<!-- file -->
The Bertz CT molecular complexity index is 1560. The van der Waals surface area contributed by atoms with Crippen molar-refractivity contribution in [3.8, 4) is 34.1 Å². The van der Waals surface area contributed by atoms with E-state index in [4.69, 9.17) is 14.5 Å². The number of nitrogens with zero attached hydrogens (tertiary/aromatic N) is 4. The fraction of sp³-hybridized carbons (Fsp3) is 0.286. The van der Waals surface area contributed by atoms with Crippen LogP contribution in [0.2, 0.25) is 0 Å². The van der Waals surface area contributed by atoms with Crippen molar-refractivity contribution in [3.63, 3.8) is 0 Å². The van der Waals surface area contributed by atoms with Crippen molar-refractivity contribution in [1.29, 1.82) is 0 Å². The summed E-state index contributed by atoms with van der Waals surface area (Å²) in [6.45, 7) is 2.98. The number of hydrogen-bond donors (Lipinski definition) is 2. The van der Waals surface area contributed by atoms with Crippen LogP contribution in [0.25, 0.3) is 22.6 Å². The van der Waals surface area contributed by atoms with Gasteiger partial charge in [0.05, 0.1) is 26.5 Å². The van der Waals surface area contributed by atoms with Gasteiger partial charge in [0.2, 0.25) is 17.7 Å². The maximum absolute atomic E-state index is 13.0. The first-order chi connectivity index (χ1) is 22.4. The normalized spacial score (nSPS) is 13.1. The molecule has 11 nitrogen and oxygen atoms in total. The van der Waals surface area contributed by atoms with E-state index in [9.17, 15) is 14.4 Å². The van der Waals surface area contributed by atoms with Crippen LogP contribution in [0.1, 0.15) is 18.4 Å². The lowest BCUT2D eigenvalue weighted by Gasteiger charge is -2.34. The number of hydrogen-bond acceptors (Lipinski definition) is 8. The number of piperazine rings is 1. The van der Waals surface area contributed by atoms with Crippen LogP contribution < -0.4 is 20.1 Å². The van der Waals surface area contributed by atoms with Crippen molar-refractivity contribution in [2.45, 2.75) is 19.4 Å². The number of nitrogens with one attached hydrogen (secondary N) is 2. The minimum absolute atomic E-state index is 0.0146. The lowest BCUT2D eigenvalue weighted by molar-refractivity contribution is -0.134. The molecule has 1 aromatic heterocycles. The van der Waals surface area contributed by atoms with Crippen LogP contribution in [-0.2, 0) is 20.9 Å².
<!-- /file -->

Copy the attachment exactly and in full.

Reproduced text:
The Bertz CT molecular complexity index is 1560. The van der Waals surface area contributed by atoms with Crippen molar-refractivity contribution in [3.8, 4) is 34.1 Å². The van der Waals surface area contributed by atoms with E-state index in [4.69, 9.17) is 14.5 Å². The number of nitrogens with zero attached hydrogens (tertiary/aromatic N) is 4. The fraction of sp³-hybridized carbons (Fsp3) is 0.286. The van der Waals surface area contributed by atoms with Crippen LogP contribution in [0.2, 0.25) is 0 Å². The van der Waals surface area contributed by atoms with Crippen molar-refractivity contribution in [3.63, 3.8) is 0 Å². The van der Waals surface area contributed by atoms with Crippen molar-refractivity contribution in [1.29, 1.82) is 0 Å². The summed E-state index contributed by atoms with van der Waals surface area (Å²) in [6.45, 7) is 2.98. The number of hydrogen-bond donors (Lipinski definition) is 2. The van der Waals surface area contributed by atoms with Crippen LogP contribution in [0.25, 0.3) is 22.6 Å². The van der Waals surface area contributed by atoms with Gasteiger partial charge in [0.05, 0.1) is 26.5 Å². The van der Waals surface area contributed by atoms with Gasteiger partial charge in [0.2, 0.25) is 17.7 Å². The maximum absolute atomic E-state index is 13.0. The first-order chi connectivity index (χ1) is 22.4. The normalized spacial score (nSPS) is 13.1. The molecule has 11 nitrogen and oxygen atoms in total. The van der Waals surface area contributed by atoms with E-state index in [9.17, 15) is 14.4 Å². The van der Waals surface area contributed by atoms with Crippen LogP contribution in [0.1, 0.15) is 18.4 Å². The lowest BCUT2D eigenvalue weighted by Gasteiger charge is -2.34. The number of hydrogen-bond acceptors (Lipinski definition) is 8. The number of piperazine rings is 1. The van der Waals surface area contributed by atoms with Crippen LogP contribution < -0.4 is 20.1 Å². The van der Waals surface area contributed by atoms with Crippen molar-refractivity contribution in [2.45, 2.75) is 19.4 Å². The number of nitrogens with one attached hydrogen (secondary N) is 2. The minimum absolute atomic E-state index is 0.0146. The lowest BCUT2D eigenvalue weighted by molar-refractivity contribution is -0.134. The molecule has 1 aromatic heterocycles. The van der Waals surface area contributed by atoms with Crippen LogP contribution in [-0.2, 0) is 20.9 Å².